It would seem to me that this latest failure on the part of the ODPP, along with others which are now subject of public knowledge, invites us to give thought to whether there should be a type of review or inquiry into the operations of the office. Of course, I have heard Ms Paula Llewellyn declare how that the office is insulated by the provisions of the Constitution.
DPP EJECTION HATCH
However, I have often read and reread the relevant section and have arrived at the conclusion that the administrative functions of the officer, as distinct from its decisions on prosecution, are not above the scrutiny of either Parliament or the Enquiry Act.
The functions of the DPP are set out in Section 94(3) (a)-(c) of the Constitution and in the performance of these functions she is insulated, and this is the true meaning, in my view, of Section 94(6). However, it does not insulate the office from scrutiny of its operational functions, which do not fall within the ambit of Section 94(3).
My view is further buttressed by looking at Section 96 of the Constitution. The language there is very clear, as it says that if the governor general, on the advice of the PM, takes the view that the DPP should be removed from office, this must be done only if an inquiry is held into her ability to perform the job, and the provisions of the Enquiry Act are applicable or should be followed closely.
The contingent factor that is mentioned expressly is an inability to perform the functions. The Constitution mentions inability of mind or body or inability brought about by any other cause. Surely, this is a reference, albeit an implied one, to capability, as the focus is on the officer holder's ability. Employment law is littered with references to one's ability, and this has always been taken to mean a reference to capability to perform a task.
In the Buckfield case, the ODPP clearly persisted in prosecuting an offence, when on the evidence that it had in its possession, there was no chance of ever getting this case off the ground. This speaks to a level of incompetence and a failure of the State, for which the DPP should be held responsible. Time was wasted in an already overburdened court list with getting a formal acquittal that could have been secured months before.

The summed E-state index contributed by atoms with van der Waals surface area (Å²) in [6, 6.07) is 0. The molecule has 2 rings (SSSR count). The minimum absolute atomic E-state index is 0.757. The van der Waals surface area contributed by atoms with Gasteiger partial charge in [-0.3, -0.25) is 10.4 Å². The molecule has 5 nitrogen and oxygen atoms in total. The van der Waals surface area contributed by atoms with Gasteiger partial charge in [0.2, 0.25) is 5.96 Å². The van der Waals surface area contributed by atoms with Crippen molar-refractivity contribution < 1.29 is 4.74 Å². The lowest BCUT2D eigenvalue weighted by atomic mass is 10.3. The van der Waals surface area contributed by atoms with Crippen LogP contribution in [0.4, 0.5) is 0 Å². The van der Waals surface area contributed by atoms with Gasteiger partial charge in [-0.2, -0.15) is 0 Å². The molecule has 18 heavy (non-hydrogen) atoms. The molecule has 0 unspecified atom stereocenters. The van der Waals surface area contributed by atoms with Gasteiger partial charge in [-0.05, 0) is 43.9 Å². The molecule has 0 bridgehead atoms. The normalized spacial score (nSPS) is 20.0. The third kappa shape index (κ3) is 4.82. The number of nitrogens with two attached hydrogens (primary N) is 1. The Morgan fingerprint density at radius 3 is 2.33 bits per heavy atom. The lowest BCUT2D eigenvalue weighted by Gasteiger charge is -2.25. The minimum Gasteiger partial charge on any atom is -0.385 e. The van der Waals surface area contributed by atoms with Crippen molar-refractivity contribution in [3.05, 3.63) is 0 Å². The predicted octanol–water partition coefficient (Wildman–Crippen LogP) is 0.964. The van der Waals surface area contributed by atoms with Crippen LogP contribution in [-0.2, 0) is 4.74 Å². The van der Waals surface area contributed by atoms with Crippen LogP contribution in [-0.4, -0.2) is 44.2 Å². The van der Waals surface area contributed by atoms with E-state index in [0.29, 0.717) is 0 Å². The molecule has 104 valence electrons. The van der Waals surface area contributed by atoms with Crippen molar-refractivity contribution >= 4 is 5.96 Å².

The DPP should have either used the law to get the video evidence admitted (See case of Toulson), or say to the court, we cannot proceed with this trial. This is what a responsible and capable prosecutor would have done.
I am not one who subscribes to the view that if the office is being ruined or if it is not securing convictions, that Parliament or the State is powerless. This would be a gross dereliction of the State's obligation to protect the life of its citizens.
What took place in the Buckfield case involving the police officer was very disappointing, and it represents a clear breach of the State's obligation to protect the life of its citizens. Of course, I do not hold any grudges against the lawyers who represented the officer, as he was entitled to have counsel use the law to secure his acquittal (even if with assistance from the Crown's perceived failure).
The DPP should not only reflect on her position but she should, without being invited to, make use of Section 96(1) (a) of the Constitution, which makes it clear that she can resign from the office.
I am of the view that while the founding fathers were correct to insulate the position of the DPP in our Constitution, we are at that place now where we need to reflect on whether we should amend sections 94 and 96 of the Constitution. The Constitution is a living instrument, not a dead document.
Matondo K. Mukulu is a practising public-law barrister and attorney. Email feedback to firstname.lastname@example.org and email@example.com.